Courthouse News Wins First Amendment Injunction Against New York Clerk

By JOSH RUSSELL

MANHATTAN (CN) – After extensive argument Friday afternoon, a federal judge in Manhattan ruled from the bench in favor of Courthouse News on its First Amendment motion to enjoin the state court clerk from continuing his practice of withholding press access to newly filed civil complaints until after clerical processing.

Over the course of a 90-minute hearing in a yellow-walled, sixth-floor courtroom in the old courthouse in New York’s Southern District, Judge Edgardo Ramos heard Courthouse News’ argument that New York Supreme Court Clerk Milton Tingling’s denial of timely access to new civil complaints deprived Courthouse News, its subscribers and the public of their First Amendment right of access to court records.

In their written arguments, Courthouse News attorneys stressed the importance of New York City as the media capital of the nation, where highly newsworthy complaints are regularly filed. Those cases include, for example, an action by the president-elect against Univision over cancellation of a beauty pageant and another by a female newscaster against the Fox network. The clerk withheld both of those cases until the following day while the documents were simultaneously leaked to news organizations that were given an exclusive while the rest of the press corps was frozen out.

Clerk Tingling offered various reasons for withholding the new complaints, saying he was required to review them for mistakes while also acknowledging he could provide the press with access upon receipt if he so chose.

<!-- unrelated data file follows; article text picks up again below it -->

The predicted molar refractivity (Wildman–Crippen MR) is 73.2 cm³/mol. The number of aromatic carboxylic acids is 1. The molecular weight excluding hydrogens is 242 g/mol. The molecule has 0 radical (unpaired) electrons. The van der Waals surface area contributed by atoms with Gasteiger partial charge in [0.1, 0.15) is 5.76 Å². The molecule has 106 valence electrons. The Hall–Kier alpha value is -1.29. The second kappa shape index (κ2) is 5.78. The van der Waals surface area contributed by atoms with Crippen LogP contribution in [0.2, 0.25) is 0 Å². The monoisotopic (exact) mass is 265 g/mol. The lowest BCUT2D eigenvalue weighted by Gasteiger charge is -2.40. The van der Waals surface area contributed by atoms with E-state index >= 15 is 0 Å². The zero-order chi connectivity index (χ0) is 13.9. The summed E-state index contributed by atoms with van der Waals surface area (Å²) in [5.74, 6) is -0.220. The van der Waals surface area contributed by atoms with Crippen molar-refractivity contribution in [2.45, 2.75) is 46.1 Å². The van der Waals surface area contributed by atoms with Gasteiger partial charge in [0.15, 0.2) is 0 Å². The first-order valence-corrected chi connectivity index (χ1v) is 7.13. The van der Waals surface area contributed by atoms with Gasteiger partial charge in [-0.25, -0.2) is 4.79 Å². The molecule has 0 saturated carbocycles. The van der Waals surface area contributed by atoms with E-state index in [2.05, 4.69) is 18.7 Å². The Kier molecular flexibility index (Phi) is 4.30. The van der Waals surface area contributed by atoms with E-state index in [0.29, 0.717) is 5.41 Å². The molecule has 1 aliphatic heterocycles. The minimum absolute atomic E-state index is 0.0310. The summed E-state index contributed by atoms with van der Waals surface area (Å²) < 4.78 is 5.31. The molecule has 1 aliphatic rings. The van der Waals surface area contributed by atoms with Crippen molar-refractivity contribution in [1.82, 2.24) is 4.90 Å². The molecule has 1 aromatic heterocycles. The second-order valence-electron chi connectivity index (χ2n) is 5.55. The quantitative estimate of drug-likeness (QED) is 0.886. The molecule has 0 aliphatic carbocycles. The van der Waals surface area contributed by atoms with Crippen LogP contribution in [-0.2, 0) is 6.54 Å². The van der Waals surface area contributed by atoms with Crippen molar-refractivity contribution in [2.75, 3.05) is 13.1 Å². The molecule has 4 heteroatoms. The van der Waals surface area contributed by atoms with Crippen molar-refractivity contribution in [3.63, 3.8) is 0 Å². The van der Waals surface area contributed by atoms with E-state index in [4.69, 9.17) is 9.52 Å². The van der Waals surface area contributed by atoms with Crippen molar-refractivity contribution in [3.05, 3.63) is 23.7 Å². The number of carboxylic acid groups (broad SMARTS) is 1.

In the Courthouse News reply memorandum, its lawyers said, “New York Supreme is the forum for some of the nation’s most important litigation, and the fleeting nature of news requires timely access to complaints received for filing. The reasons Defendant has offered to justify his practice of withholding press access to newsworthy court filings while his staff performs clerical tasks do not satisfy First Amendment scrutiny under the standards observed by the Second Circuit.”

Ramos rocked in his chair as he heard argument from Courthouse News’ attorney William Hibsher, who pointed out that before the advent of electronic filing, reporters had access to all newly-filed paper complaints by the end of each day.

Hibsher, with the Bryan Cave law firm, emphasized the “fleeting nature of news” in the intense and fast-paced environment of New York City where a one-day delay translates into the loss of a news cycle and makes for stale news.

Courthouse News provided the judge with data compiled by bureau chief Adam Angione showing that roughly one out of every three newly filed civil complaints at New York State Supreme Court were being withheld for one or more days while the clerk’s employees finished their clerical tasks.

That delay contrasts sharply with press access in New York Supreme prior to e-filing where journalists went down into the clerk’s office at the end of the day and looked over a stack that held every new complaint filed that day. The complaints are a traditional source of news on the courthouse beat.